By taking the victory in the Carmageddon challenge, the team of cyclists that beat a Jet Blue flight on Saturday elevated self-propelled transportation across the country and out-stunted the air carrier in the PR chase.
As a promotional tactic tied to the weekend closing of I-405 in California, the country's busiest freeway, Jet Blue offered $4 flights to cover the 30 miles from Burbank to Long Beach. A few laps of social media later, a group of cyclists called the Wolfpack Hustle took up the challenge of beating air travel between the destinations.
The flyers were doomed by the travel to and from the airport, and the bike riders pedaled to an easy victory:
Plane/Lost Cabdriver: 2:54
Tom Vanderbilt, the Slate writer and mastermind behind the Carmageddon challenge, came away with this conclusion:
"But the moment of folly seemed to provide an aperture for new thinking. In the face of this fanciful idea (a traffic-busting flight!) it became possible to demonstrate that cycling, often taken as a non-serious or marginal or even annoying (to some drivers) form of transportation in the United States, could seem eminently reasonable: not only the cheapest form of transportation, not merely the one with the smallest carbon footprint, not only the one most beneficial to the health of its user, but the fastest.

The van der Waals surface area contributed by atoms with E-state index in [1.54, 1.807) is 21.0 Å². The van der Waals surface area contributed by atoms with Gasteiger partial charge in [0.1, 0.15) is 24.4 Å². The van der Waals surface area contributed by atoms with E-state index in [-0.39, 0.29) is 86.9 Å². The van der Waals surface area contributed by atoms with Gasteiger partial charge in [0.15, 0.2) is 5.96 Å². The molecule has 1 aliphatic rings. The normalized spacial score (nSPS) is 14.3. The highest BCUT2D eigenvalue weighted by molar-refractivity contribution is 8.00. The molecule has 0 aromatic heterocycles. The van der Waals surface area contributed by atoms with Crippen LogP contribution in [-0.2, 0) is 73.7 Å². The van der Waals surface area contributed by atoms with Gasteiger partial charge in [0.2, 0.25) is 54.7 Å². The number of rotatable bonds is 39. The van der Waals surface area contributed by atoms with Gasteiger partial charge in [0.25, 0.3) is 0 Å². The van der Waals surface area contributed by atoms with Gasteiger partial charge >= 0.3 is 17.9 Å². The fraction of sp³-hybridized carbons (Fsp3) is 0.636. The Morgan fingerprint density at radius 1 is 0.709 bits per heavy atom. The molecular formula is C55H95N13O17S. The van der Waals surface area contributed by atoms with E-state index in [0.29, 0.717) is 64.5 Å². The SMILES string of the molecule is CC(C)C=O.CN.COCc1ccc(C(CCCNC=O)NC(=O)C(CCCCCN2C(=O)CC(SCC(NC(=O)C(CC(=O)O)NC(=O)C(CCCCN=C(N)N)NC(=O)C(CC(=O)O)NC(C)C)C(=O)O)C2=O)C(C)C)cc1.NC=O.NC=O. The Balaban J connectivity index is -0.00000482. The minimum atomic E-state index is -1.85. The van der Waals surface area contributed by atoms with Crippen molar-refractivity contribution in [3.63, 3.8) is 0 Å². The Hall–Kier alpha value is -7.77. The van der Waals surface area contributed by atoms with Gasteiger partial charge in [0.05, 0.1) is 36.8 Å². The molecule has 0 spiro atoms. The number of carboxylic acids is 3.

"We can quibble over the details. These were fit cyclists (averaging, by @sumnums' calculations, 24.4 mph) riding in formation, largely on bike paths without traffic signals. What if it were a single rider on a clunkier bike? (Actually, given the margin of victory, it's likely many cyclists could have bested Team Jet Blue.) But the real point here is not to demonstrate the feasibility of traveling from airport to airport, but to make a case for the bike for all kinds of trips, even those trips that we write off in our heads as implausible by anything but car. I'm thinking not just of those less-than-one-mile trips around town that we know people tend to make by car. The bike is also a possibility for more adventurous trips; say, to the airport itself—plenty of people do it."